Other observers, however, begin from the presence of cryogenically preserved embryos but extend further the argument justifying their use in research. They argue that there is good reason to use embryos for research, not only because a situation some judge tragic already exists but because donating embryos is an act of beneficence and using them is a social obligation incurred by their gift. This approach would have us start by recognizing that, in the current situation, there is a set of embryos (in IVF clinics) none of which will ever enter a uterus, or even a (still hypothetical) artificial uterus. These embryos, in one commentator’s term, are “unenabled” and have no potential for full development. Since there is no possible way for such embryos to develop, there is no “possible person” to whom any “unenabled” embryo corresponds; therefore using them in research involves no loss of possible life.

            Critics of this approach argue that in effect it allows the moral standing of any given embryo to be decided simply by those responsible for it. Thus, whether a given embryo has moral standing depends only on whether it has a practical prospect of developing, as evidenced by whether it will be transferred to a uterus. But whether it enters a uterus depends on human choices, so the moral standing of a given embryo depends on human choices. If we choose to withhold essential enabling conditions for an embryo’s development, these critics argue, then that embryo will lack not moral standing but merely the opportunity to develop. Its intrinsic nature, including its own potential to develop (given needed conditions), has not changed. . . .


Natural Embryo Loss

Some authors tie their moral arguments regarding the use of embryos in research to the fact of the high rate of embryo loss under natural conditions of sexual intercourse and unassisted reproduction. They argue that directed destruction of ex vivo embryos for the purpose of research would not result in greater embryonic loss than occurs in this natural process and would result in far greater benefits for humanity. The rate of natural embryo loss after conception in unassisted human reproduction (taking in losses both before and after implantation), though not accurately known, is thought to be high, some suggest as high as 80 percent. Moreover, the fact of natural loss is now fairly well known, so that persons who engage in unprotected intercourse, whether seeking to reproduce or not, are knowingly bringing about the conception of many embryos that will die. We generally do not regard this embryo loss as unacceptably tragic, and we do not engage in great efforts to avert it or to find ways to diminish it (beyond research to prevent miscarriage, for instance). For this reason, these commentators argue, using artificially created embryos for purposes of research would not destroy a greater portion of those embryos than ordinarily die in natural unassisted reproduction.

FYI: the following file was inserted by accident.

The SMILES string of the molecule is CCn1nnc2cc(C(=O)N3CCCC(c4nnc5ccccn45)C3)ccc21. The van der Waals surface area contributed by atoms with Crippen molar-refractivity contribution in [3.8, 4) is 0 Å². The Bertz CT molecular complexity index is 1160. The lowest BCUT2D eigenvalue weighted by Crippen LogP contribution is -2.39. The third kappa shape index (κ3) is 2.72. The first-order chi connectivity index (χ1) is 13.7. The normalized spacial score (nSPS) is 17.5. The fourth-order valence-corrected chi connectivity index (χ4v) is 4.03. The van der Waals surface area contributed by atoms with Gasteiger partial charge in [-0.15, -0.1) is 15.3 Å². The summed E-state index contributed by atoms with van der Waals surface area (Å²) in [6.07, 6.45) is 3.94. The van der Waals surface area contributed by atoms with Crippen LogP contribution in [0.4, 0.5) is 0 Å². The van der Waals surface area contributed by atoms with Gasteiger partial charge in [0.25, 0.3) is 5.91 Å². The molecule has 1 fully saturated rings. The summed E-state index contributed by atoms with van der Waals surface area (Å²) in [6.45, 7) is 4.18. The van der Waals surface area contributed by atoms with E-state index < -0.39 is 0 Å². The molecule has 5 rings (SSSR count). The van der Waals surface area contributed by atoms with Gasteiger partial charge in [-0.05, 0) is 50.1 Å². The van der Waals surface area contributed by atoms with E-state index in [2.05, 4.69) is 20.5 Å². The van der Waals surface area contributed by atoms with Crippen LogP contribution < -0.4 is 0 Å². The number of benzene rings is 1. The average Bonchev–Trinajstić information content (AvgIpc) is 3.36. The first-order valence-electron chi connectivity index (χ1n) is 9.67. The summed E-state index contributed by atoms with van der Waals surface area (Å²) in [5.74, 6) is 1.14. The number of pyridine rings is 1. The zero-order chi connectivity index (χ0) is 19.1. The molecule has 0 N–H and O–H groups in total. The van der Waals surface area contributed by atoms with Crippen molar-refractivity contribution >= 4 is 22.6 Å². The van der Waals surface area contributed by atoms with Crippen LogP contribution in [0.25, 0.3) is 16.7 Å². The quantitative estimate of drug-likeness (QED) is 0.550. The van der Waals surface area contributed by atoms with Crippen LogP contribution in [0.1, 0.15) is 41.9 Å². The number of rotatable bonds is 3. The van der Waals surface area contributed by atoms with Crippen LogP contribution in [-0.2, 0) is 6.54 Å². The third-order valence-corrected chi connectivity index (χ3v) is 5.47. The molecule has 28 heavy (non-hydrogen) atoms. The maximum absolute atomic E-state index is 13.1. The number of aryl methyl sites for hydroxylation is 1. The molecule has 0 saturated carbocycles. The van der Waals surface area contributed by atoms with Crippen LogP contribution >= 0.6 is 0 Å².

Moreover, they suggest, the high rate of natural embryo loss should call into question the views of those who believe that early-stage human embryos merit equal treatment with human children and adults. If so many die in the natural course of things, why do we not treat natural procreation as a great fountain of tragedy and carnage? The natural rate of embryo loss, and most people’s failure to mourn its consequences, they suggest, should teach us something about the limited significance of human embryos in the earliest stages. One observer adds that the same logic should diminish our concerns about creating extra human embryos for research, as long as sufficient embryos are created for implantation to keep the chances of survival for any given embryo as good as the chances in natural reproduction. Another argues further that human embryonic stem cell research might actually raise the probability of longer survival for all humans, including embryonic ones, and is therefore a case of permissible taking of life, even on the assumption that the embryos are persons.